The basic functionality of the haptics user interface 100 described above is the creation of a dynamically adjustable surface profile in the form of a "small hill", which propagates over the (2D) interaction surface like a wave. In one embodiment of the invention, such a propagating surface profile may be created using a one-dimensional array 120 of electrodes as shown in Figure 8. The array 120 comprises a large top electrode TE that covers the whole array and that is typically set to ground potential during operation. Below said top electrode, a series of bottom electrodes BE is disposed that are individually connected to the controller 130. By setting a bottom electrode BE to a positive potential, the corresponding actuator can be activated to make on out-of-plane movement. In such a manner, a wave can be created which propagates across the interaction surface in positive or negative x-direction, as would for example be required for a reconfigurable UI with a dimmer bar (or a 1-D color temperature) functionality, where the dimmer bar may e.g. be given different lengths.
Preferably the bottom electrodes BE have an elongated form, whereby the position of the wave along the dimmer bar can be more accurately defined.
In another, more flexible embodiment of the invention, the propagating surface profile is created using a two-dimensional array 220 of electrodes as shown in Figure 9 in a top view onto the interaction surface S of the corresponding user interface 200. The array 220 comprises a plurality of parallel columns of bottom electrodes BE that are individually connected to a controller 230 and disposed below a top electrode TE. In such an array 220, a wave can be created which propagates across the surface in all directions, as would be required for a reconfigurable UI with a reconfigurable 2-D color wheel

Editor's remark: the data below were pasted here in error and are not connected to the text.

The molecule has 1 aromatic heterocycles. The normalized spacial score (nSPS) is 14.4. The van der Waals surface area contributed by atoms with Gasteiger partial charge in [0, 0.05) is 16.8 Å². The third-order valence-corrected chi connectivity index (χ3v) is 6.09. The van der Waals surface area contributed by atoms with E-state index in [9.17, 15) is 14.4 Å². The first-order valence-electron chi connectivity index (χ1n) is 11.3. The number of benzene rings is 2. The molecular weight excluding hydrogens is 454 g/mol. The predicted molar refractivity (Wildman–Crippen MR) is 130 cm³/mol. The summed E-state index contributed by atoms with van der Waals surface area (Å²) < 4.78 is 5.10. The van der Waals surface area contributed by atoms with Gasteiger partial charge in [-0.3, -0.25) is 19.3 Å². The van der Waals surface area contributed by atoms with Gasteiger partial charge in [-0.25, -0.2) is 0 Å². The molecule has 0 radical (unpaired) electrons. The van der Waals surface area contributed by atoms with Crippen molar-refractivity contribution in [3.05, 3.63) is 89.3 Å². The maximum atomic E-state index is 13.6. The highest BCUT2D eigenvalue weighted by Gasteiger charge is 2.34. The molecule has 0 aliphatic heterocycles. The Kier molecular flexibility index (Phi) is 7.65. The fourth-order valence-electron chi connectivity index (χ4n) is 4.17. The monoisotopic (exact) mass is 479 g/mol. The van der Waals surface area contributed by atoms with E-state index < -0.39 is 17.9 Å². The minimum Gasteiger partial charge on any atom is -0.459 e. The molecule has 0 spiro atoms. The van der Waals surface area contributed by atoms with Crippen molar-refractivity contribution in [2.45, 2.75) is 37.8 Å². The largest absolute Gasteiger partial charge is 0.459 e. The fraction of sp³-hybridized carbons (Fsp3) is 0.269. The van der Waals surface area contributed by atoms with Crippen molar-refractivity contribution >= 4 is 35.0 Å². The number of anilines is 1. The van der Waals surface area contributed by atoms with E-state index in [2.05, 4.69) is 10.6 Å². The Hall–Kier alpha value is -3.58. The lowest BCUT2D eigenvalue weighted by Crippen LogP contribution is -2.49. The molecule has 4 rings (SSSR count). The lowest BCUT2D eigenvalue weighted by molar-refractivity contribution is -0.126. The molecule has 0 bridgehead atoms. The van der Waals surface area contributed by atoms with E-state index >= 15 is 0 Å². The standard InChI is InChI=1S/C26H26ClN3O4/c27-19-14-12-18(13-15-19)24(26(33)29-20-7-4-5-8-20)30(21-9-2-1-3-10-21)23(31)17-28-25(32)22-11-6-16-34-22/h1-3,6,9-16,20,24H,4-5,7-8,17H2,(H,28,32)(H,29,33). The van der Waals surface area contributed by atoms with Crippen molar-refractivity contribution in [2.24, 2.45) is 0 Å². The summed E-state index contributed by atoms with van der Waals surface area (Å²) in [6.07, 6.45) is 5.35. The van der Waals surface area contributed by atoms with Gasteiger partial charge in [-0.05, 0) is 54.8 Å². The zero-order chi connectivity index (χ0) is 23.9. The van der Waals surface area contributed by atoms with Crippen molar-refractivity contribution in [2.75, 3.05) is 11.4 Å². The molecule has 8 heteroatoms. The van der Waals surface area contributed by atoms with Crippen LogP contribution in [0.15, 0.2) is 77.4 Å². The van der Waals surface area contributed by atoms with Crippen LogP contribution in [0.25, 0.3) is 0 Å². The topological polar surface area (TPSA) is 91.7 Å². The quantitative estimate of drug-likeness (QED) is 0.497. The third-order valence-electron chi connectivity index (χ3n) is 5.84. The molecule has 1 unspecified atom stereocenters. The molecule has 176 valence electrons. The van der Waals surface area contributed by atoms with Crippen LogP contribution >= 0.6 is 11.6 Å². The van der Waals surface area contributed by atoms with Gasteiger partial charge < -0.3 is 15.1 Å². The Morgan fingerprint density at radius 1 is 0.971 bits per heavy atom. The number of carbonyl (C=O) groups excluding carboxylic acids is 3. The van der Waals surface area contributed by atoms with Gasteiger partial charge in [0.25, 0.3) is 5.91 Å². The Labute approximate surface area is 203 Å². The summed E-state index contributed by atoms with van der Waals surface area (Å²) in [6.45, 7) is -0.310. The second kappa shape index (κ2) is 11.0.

functionality. Preferably the bottom electrodes BE have a symmetric form (like a square, hexagon, circle etc.), whereby the position of the wave in any random direction can be more accurately defined.
The activated surface profile (i.e. the region with a tactile out-of-plane elevation) may be positioned on the interaction surface according to the expected vicinity of a finger (e.g. at the ends of the color/dimmer bar).
In another embodiment of the invention, the position of the activated surface profile is positioned not just at the expected vicinity of a finger, but is dynamically positioned at the actual position of a finger. The position of a finger may be established by a touch screen technology being used, and the position of the profile may be adjusted accordingly. This embodiment requires that the haptic material can deform at a relatively high rate. In still a further, preferred, embodiment of the invention, the position of the activated surface profile is positioned not just at the measured position of a finger, but is dynamically positioned according to both the actual position and the detected direction of motion of the finger. The position of the finger may be established by the either the touch screen technology being used or directly from the dielectric actuator (which can also be used as a touch sensor), whilst the motion detection is established using a processing device which runs a motion direction algorithm based on the recorded positions of the finger in the time period prior to the present finger position. The position of the activated surface profile is adjusted according to both the position and direction of the finger. This embodiment is particularly useful in situations where the UI paradigm requires a two-dimensional movement of a finger, as in this case it is not a-priori clear where the surface profile should be created. This is particularly the case if multiple fingers require guidance to "stretch" a part of the UI image on the display, for example to "zoom in" to a more detailed part of color space, as described above.